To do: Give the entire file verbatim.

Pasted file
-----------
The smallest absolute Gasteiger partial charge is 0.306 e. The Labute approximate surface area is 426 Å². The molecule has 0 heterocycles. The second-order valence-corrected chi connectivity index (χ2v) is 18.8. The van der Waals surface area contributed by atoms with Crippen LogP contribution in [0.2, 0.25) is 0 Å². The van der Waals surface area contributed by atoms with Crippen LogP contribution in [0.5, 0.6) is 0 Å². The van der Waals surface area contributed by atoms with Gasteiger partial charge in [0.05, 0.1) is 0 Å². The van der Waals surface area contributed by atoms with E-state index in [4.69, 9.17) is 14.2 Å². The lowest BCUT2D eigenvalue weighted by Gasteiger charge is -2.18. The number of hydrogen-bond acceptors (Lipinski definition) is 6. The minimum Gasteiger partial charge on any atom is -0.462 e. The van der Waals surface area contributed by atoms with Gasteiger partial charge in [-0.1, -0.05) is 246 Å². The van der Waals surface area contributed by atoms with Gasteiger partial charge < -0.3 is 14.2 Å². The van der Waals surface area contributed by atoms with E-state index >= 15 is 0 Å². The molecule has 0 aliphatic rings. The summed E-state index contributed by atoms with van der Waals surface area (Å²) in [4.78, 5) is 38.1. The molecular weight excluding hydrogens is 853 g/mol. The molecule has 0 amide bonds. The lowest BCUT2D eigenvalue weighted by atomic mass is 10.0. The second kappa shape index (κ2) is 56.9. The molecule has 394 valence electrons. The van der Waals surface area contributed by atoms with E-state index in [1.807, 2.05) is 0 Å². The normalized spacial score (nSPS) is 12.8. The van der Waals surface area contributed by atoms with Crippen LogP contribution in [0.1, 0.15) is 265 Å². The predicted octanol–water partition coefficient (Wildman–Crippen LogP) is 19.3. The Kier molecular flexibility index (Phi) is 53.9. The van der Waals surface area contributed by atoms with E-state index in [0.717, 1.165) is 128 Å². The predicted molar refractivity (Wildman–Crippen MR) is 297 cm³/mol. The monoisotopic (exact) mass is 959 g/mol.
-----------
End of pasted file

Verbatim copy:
The smallest absolute Gasteiger partial charge is 0.306 e. The Labute approximate surface area is 426 Å². The molecule has 0 heterocycles. The second-order valence-corrected chi connectivity index (χ2v) is 18.8. The van der Waals surface area contributed by atoms with Crippen LogP contribution in [0.2, 0.25) is 0 Å². The van der Waals surface area contributed by atoms with Crippen LogP contribution in [0.5, 0.6) is 0 Å². The van der Waals surface area contributed by atoms with Gasteiger partial charge in [0.05, 0.1) is 0 Å². The van der Waals surface area contributed by atoms with E-state index in [4.69, 9.17) is 14.2 Å². The lowest BCUT2D eigenvalue weighted by Gasteiger charge is -2.18. The number of hydrogen-bond acceptors (Lipinski definition) is 6. The minimum Gasteiger partial charge on any atom is -0.462 e. The van der Waals surface area contributed by atoms with Gasteiger partial charge in [-0.1, -0.05) is 246 Å². The van der Waals surface area contributed by atoms with Gasteiger partial charge < -0.3 is 14.2 Å². The van der Waals surface area contributed by atoms with E-state index >= 15 is 0 Å². The molecule has 0 aliphatic rings. The summed E-state index contributed by atoms with van der Waals surface area (Å²) in [4.78, 5) is 38.1. The molecular weight excluding hydrogens is 853 g/mol. The molecule has 0 amide bonds. The lowest BCUT2D eigenvalue weighted by atomic mass is 10.0. The second kappa shape index (κ2) is 56.9. The molecule has 394 valence electrons. The van der Waals surface area contributed by atoms with E-state index in [1.807, 2.05) is 0 Å². The normalized spacial score (nSPS) is 12.8. The van der Waals surface area contributed by atoms with Crippen LogP contribution in [0.1, 0.15) is 265 Å². The predicted octanol–water partition coefficient (Wildman–Crippen LogP) is 19.3. The Kier molecular flexibility index (Phi) is 53.9. The van der Waals surface area contributed by atoms with E-state index in [0.717, 1.165) is 128 Å². The predicted molar refractivity (Wildman–Crippen MR) is 297 cm³/mol. The monoisotopic (exact) mass is 959 g/mol.